Writing is something I took for granted almost all my life. I grew up in a family that spoke well, read a lot, and wrote poetry just for fun. My mother, a teacher, often wrote prose, scripts and plays for her school events. I grew up assuming that writing was something everyone does and probably effortlessly. It was only years later after the birth of our son when I was at a crossroad regarding what I’d like to do that I realized writing had underscored everything I had worked at till then.
I recently read about theoretical neuroscientist Dr Vivienne Ming’s concept that success comes when one is open to pivoting careers, business strategies and life habits. She talks about the benefits of reinventing oneself every seven years and says typically if you start at age 11 and live to be 88, you have 11 opportunities to become truly great at something. This resonated with me as my experiences have been varied. While still in college, I worked as a Radio Jockey with Times FM, then toured the country acting in a play directed by Aamir Raza Husain, was an event manager with Fountainhead, a flight attendant with Delta Airlines, and a voice artist. With the start of motherhood, I knew I wanted to be around for my baby and I also wanted to work.
It was only years later after the birth of our son when I was at a crossroad regarding what I’d like to do that I realized writing had underscored everything I had worked at till then.
At some point the realization struck that irrespective of what I had done, writing always underlined it all. I wrote my own scripts for my radio shows and was applauded for concept notes and creative ideas for client events. I decided to do a creative writing course and signed up for the one offered by the Writer’s Bureau, Manchester. It provided the flexibility I required with studying and handing in projects while also tending to a baby and I had access to amazing mentors. The course started me on my journey as a professional writer 11 years ago. Since then I have written content for blogs, magazines, websites, brochures, coffee table books, scripts for events and audio visuals and am now an author of a children’s book Chaos at Keoladeo, published by FunOkPlease and Penguin.
I write because writing makes me happy. Before I start a project I am invariably nervous and a feeling almost like stage fright grips me. But then I start. I put down ideas or ruminate over them until I finally let them all flow onto the paper or a screen. Then I put away what I’ve written. It’s like an adventure. I feel excited to revisit it. I edit, change and then most often am happy with the result. Organizing thoughts and themes, throwing in imaginative narratives, experimenting with tone, sometimes adjusting the text to suit the brief, sometimes writing with abandon, it’s an exciting, ever dynamic process of which I am the boss and master.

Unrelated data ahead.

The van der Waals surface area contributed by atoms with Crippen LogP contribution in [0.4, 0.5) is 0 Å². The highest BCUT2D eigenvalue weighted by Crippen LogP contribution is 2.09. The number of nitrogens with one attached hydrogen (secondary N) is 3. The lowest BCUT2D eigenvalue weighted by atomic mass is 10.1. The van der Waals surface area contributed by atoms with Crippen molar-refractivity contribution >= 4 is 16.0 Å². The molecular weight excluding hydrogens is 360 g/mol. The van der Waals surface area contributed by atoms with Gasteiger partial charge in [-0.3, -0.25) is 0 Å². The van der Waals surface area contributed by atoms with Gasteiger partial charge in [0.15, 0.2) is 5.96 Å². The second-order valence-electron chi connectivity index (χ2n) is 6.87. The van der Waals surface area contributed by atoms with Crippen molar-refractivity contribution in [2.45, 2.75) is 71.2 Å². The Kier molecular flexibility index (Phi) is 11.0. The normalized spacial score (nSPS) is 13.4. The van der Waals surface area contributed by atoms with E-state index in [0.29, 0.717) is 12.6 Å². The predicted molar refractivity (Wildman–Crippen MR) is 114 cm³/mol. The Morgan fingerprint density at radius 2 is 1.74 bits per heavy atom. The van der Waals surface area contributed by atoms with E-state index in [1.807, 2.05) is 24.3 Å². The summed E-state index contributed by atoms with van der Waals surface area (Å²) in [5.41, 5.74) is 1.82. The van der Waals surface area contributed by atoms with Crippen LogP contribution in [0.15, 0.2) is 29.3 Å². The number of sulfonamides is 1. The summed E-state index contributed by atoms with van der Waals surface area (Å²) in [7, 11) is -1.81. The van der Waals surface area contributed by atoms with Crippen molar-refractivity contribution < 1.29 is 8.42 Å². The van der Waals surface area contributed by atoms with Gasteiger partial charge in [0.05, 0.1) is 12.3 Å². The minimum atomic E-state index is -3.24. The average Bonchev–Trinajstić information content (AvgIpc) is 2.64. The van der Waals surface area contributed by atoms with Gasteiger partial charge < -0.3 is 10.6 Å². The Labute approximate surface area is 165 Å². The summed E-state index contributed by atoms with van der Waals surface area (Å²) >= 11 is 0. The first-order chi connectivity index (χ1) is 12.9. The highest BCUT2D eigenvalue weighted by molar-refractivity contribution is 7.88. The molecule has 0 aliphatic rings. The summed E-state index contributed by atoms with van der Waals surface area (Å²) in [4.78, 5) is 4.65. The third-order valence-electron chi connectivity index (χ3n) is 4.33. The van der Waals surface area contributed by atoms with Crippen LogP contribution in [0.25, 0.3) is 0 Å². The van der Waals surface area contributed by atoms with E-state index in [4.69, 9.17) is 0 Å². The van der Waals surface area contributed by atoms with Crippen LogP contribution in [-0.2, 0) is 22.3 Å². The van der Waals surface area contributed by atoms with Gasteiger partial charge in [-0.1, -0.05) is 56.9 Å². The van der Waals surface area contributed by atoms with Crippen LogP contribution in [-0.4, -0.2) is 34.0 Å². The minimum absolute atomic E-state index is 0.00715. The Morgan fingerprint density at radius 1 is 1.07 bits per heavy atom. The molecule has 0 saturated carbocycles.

While I am a social person, I have learnt that I also enjoy working in isolation. Earning a living, doing what I enjoy without the parameters of 9 to 5, commute to an office and workspace hierarchy suits me.
I love travelling. As a freelance writer can, if I need to, take my work along with me and that is a blessing. People I interact with, on hearing about my travels, SCUBA diving experiences, love for nature, birding and life experiences invariably want to know more. Writing allows me to put down my thoughts and share my observations, travel resources and experiences.
Writing helps me arrange my thoughts and make sense of the world. I believe I write better than I speak. This may be because the impromptu spoken word doesn’t allow for a re-do. Some of my most creative personal pieces have sprung up when I’ve been upset and so writing helps me calm down and relax. I wonder if perhaps I write also because I read. I can’t remember a time when I didn’t have a book by my bedside table. I am an avid reader with Indian fiction being my most favourite genre.
I write to capture my world as I experience it right now. My thoughts woven into a fabric, based out of collective narratives of my interactions with the people around me, the politics of the world, the state of the environment and what I feel about it all. I guess I write intuitively for posterity, in the hope that future generations can understand life as it was albeit from my perspective.
Priya Fonseca a writer and voice artist. When she’s not working, you can find her enjoying her hobbies that include SCUBA diving, travelling, bird-watching, trying out all kinds of food, reading, astronomy, yoga and running. Her book, Chaos at Keoladeo, published by FunokPlease in collaboration with Penguin Random House India is the first in the National Park Explorers Series. The views expressed are the author’s own.